47. The way in which an inspection shall be carried out would also require common understanding and internationally accepted standards.
48. When examining the record of a particular vessel, the inspector should be in possession of all relevant conservation and management measures in force for the area/areas where the vessel has been fishing. A port State control officer should institute proceedings if the vessel is found to be «undermining international management and conservation measures».
49. Possible action against a fishing vessel would of course depend on the gravity of the behaviour of the vessel. The crucial point in this regard is to define whether a certain activity could be defined to be «undermining» international measures. For evaluating this it may be an idea to draw upon the listing of activity that is characterized as a serious violation in Article 21.11 of the UN Fish Stocks Agreement as a guideline for when to take action against a fishing vessel also in port. It should be mentioned that the European Union and NEAFC have worked out similar listings.
6.4.1 Denial of access to port
50. Whether such a measure is in full conformity with general international law has been the subject of considerable debate. Notwithstanding this debate, the evidence concerning customary law and State practice seems to reinforce the view that the coastal State has the right to exclude foreign merchant vessels from entering its ports.
51. It is also generally assumed that the right of the coastal State to deny access to its ports in respect of fishing vessels is not in dispute and offers the coastal State wider discretion in its application than would otherwise be the case. In this context it should be mentioned that during the deliberations leading up to the adoption of the UN Fish Stocks Agreement, the right of the coastal State to deny access to fishing vessels to its ports except in cases of force majeure was reflected in three successive drafts presented by the Chairman of the Conference.
52. While recognising that this right was not expressly set out in the final document, it could be argued that this does not detract from the rights of coastal States in this respect. The failure to agree on an express provision was due to the concern of several proponents of such rights at the Conference that an overly prescriptive approach to the question of port State jurisdiction might limit, rather than enlarge, coastal State competence by inviting too narrow an interpretation of the relevant provision. It was submitted that, together with other rights under international law enjoyed by the coastal State, the right to regulate access would instead be adequately reflected in the final clause of the said provision, which stipulates that «nothing in this Article affects the exercise by States of their sovereignty over ports in their territory in accordance with international law». Such considerations seem to have influenced the final outcome on this point to a considerable extent.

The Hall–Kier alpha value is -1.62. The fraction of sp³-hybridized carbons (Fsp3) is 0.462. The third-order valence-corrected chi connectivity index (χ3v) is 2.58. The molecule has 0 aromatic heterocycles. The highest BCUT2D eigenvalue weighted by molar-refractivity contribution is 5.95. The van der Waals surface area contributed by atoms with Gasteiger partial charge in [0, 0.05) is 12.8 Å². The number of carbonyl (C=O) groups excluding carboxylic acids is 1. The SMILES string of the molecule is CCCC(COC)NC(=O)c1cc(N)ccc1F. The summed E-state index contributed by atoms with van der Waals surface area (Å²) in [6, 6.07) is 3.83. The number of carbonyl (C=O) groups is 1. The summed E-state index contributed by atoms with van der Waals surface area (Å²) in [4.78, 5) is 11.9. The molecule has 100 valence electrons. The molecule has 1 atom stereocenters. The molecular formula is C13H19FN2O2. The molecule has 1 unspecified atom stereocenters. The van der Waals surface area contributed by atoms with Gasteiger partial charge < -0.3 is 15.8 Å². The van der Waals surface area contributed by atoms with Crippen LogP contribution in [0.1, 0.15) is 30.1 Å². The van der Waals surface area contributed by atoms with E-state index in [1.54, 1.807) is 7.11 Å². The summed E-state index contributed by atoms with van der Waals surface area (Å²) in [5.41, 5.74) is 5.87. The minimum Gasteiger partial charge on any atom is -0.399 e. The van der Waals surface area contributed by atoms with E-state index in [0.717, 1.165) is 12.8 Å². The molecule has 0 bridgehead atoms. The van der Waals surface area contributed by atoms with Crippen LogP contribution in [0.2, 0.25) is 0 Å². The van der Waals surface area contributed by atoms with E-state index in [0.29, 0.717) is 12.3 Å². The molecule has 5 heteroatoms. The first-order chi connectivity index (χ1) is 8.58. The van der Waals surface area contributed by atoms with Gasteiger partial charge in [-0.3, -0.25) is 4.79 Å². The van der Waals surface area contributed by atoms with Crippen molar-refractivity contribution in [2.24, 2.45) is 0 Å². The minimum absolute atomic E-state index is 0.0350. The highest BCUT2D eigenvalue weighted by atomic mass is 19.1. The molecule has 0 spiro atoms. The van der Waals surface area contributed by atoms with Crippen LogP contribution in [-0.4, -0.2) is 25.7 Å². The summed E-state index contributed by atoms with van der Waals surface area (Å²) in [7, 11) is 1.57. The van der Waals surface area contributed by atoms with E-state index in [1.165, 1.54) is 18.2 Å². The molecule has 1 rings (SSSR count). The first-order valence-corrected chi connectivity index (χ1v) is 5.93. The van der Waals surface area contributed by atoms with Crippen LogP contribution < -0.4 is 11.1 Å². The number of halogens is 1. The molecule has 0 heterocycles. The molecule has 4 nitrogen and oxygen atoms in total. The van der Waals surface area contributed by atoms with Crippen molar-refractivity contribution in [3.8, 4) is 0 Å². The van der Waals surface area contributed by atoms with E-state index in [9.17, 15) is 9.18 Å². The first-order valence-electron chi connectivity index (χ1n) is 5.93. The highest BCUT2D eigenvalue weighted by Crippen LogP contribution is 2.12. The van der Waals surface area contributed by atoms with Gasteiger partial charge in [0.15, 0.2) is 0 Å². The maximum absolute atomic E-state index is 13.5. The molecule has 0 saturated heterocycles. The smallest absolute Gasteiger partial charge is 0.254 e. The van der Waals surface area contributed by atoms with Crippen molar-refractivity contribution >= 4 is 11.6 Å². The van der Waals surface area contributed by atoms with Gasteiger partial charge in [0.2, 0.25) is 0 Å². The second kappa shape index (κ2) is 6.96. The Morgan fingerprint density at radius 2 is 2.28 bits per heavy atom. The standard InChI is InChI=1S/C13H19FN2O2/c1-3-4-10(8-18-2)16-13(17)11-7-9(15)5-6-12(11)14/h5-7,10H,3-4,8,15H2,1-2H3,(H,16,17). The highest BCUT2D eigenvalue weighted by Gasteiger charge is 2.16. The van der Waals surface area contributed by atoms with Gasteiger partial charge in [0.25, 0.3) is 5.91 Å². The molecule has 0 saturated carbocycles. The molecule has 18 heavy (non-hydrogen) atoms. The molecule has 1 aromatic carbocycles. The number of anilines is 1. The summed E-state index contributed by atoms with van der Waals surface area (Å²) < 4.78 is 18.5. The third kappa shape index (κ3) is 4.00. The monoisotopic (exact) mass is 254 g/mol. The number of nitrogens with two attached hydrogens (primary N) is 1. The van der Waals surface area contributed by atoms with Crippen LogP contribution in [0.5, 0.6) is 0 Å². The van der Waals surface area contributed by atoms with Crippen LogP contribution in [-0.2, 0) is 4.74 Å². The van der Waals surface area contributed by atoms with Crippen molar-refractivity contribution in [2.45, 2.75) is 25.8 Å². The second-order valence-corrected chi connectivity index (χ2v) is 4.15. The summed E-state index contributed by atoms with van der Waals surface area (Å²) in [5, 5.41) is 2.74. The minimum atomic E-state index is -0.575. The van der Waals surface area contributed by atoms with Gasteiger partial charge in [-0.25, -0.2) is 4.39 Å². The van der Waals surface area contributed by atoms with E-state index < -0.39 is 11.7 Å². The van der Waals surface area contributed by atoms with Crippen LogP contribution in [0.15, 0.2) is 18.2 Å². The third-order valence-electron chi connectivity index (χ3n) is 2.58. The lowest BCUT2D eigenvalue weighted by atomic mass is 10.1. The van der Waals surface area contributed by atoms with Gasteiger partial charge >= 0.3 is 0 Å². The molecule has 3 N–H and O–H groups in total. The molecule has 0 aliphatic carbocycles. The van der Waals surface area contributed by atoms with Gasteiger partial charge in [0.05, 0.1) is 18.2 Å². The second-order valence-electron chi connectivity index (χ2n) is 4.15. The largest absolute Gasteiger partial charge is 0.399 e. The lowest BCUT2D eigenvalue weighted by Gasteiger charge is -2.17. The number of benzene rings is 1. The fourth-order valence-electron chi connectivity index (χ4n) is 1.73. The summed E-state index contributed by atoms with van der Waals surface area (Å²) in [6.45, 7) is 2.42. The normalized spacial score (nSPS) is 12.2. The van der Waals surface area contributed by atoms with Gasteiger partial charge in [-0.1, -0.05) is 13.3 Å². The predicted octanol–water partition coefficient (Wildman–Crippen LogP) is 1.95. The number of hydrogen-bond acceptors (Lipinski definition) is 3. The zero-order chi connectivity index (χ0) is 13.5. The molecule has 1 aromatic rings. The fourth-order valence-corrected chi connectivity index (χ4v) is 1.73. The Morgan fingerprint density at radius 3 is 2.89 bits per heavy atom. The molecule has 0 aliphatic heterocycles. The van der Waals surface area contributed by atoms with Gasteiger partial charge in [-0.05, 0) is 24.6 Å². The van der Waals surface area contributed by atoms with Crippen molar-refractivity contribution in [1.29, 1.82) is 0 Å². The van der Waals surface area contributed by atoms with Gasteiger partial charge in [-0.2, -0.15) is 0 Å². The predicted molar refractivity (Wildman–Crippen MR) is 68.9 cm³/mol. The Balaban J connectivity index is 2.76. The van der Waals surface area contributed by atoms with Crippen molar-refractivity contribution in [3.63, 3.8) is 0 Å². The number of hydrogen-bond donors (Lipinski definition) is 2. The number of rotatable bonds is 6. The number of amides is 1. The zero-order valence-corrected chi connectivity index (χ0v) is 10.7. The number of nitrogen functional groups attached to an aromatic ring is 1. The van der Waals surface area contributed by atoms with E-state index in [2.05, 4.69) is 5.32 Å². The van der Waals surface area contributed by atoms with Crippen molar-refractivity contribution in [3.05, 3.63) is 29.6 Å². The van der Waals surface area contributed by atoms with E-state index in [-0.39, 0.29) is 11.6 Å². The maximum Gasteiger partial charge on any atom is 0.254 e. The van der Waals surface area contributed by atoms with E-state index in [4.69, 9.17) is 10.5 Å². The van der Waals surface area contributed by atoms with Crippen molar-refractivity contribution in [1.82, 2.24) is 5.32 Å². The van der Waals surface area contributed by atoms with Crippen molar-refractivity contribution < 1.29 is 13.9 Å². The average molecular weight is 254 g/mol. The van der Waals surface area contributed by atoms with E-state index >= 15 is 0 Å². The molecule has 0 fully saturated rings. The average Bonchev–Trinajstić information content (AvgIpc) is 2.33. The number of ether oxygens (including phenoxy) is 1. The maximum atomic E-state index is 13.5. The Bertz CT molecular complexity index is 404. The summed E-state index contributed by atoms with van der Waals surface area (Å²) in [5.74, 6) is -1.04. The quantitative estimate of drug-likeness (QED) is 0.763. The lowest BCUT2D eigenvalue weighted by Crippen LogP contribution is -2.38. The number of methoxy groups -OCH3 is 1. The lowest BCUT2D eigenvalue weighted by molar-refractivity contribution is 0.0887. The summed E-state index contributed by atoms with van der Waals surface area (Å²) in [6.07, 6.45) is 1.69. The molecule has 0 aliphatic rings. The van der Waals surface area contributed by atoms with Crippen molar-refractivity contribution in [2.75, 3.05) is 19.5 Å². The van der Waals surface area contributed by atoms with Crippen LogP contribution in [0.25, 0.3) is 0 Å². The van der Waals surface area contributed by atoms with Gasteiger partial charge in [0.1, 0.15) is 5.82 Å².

53. At the Third Session of the Conference on the Straddling Fish Stocks a clause which would enable the port States to detain a foreign vessel was included in the Revised Negotiating Text prepared by the Chairman of the Conference. In later drafts, however, further mention of detention of vessels was excluded. This does not mean that the concept is without value in this context, and this should be kept in mind for future considerations. It should be mentioned that the Paris MOU includes provisions for detention of vessels.
6.4.3 Denial of landing of catch
54. Several regional fisheries management organizations have introduced the concept of denial of landing of catches resulting from IUU fishing. A direct reference to such an approach is also set out in Article 23.3 of the UN Fish Stocks Agreement.
6.4.4 Denial of fishing licence and right to fly the flag
55. The possibility should also be considered of introducing a measure, in line with the Norwegian approach, of denying vessels participating in IUU fishing the right to fish in the EEZs of port States and the right to fly the flag of port States.
6.5 Exchange of information - development of a data base
56. A data base would be an important tool for port State inspectors in enabling them to identify the flags, fishing vessels and operators that need to be checked more closely. In order to assist port States in their selection of foreign fishing vessels to be inspected in their ports, it is essential to have at their disposal up to-date information on individual vessels which have a record of IUU fishing in areas of other regional bodies.
57. For the purpose of rapid exchange of information, an information system should embrace a communication facility which allows for a direct, computerized exchange of messages between individual port States. If this is working notorious violators of international conservation measures will have nowhere to hide. Port State control data that is being made available through a transparent system, may in itself change the attitude among poachers.
58. Such a data base could be established and maintained by FAO, granting access to the information contained in the base to regional fisheries management organizations, port States of such organizations and other co-operating port States.